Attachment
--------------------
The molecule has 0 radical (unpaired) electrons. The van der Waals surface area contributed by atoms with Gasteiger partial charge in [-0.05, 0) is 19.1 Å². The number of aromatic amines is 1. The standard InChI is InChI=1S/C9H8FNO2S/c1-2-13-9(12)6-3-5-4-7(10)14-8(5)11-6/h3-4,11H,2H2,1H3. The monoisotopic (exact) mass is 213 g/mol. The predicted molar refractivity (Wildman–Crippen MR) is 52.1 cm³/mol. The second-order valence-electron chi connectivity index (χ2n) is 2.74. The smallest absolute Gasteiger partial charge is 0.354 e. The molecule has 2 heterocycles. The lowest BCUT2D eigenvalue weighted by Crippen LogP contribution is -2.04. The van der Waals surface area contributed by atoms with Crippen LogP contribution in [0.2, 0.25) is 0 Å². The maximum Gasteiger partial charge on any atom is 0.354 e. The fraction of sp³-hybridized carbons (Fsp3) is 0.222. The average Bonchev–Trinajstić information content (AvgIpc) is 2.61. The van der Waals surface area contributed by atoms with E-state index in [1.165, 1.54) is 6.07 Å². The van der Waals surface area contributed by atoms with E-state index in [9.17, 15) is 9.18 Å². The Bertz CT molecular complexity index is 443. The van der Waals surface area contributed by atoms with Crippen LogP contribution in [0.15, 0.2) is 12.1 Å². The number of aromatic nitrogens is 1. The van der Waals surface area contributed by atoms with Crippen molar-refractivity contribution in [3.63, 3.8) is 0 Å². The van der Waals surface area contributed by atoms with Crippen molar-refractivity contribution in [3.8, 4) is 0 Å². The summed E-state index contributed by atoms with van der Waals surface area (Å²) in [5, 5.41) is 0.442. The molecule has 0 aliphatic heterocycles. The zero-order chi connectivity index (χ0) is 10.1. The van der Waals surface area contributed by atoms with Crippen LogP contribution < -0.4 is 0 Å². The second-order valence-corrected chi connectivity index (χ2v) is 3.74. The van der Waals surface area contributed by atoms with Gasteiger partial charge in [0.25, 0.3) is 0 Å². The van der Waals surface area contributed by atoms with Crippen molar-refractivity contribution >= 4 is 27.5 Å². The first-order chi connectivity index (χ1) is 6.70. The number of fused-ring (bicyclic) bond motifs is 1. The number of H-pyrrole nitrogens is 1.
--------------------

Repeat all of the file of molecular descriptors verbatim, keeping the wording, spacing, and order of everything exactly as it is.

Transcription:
The molecule has 0 radical (unpaired) electrons. The van der Waals surface area contributed by atoms with Gasteiger partial charge in [-0.05, 0) is 19.1 Å². The number of aromatic amines is 1. The standard InChI is InChI=1S/C9H8FNO2S/c1-2-13-9(12)6-3-5-4-7(10)14-8(5)11-6/h3-4,11H,2H2,1H3. The monoisotopic (exact) mass is 213 g/mol. The predicted molar refractivity (Wildman–Crippen MR) is 52.1 cm³/mol. The second-order valence-electron chi connectivity index (χ2n) is 2.74. The smallest absolute Gasteiger partial charge is 0.354 e. The molecule has 2 heterocycles. The lowest BCUT2D eigenvalue weighted by Crippen LogP contribution is -2.04. The van der Waals surface area contributed by atoms with Crippen LogP contribution in [0.2, 0.25) is 0 Å². The maximum Gasteiger partial charge on any atom is 0.354 e. The fraction of sp³-hybridized carbons (Fsp3) is 0.222. The average Bonchev–Trinajstić information content (AvgIpc) is 2.61. The van der Waals surface area contributed by atoms with E-state index in [1.165, 1.54) is 6.07 Å². The van der Waals surface area contributed by atoms with E-state index in [9.17, 15) is 9.18 Å². The Bertz CT molecular complexity index is 443. The van der Waals surface area contributed by atoms with Crippen LogP contribution in [0.15, 0.2) is 12.1 Å². The number of aromatic nitrogens is 1. The van der Waals surface area contributed by atoms with Crippen molar-refractivity contribution in [3.63, 3.8) is 0 Å². The van der Waals surface area contributed by atoms with Crippen molar-refractivity contribution in [3.8, 4) is 0 Å². The summed E-state index contributed by atoms with van der Waals surface area (Å²) in [5, 5.41) is 0.442. The molecule has 0 aliphatic heterocycles. The zero-order chi connectivity index (χ0) is 10.1. The van der Waals surface area contributed by atoms with Crippen LogP contribution < -0.4 is 0 Å². The second-order valence-corrected chi connectivity index (χ2v) is 3.74. The van der Waals surface area contributed by atoms with Gasteiger partial charge in [0.25, 0.3) is 0 Å². The van der Waals surface area contributed by atoms with Crippen molar-refractivity contribution >= 4 is 27.5 Å². The first-order chi connectivity index (χ1) is 6.70. The number of fused-ring (bicyclic) bond motifs is 1. The number of H-pyrrole nitrogens is 1.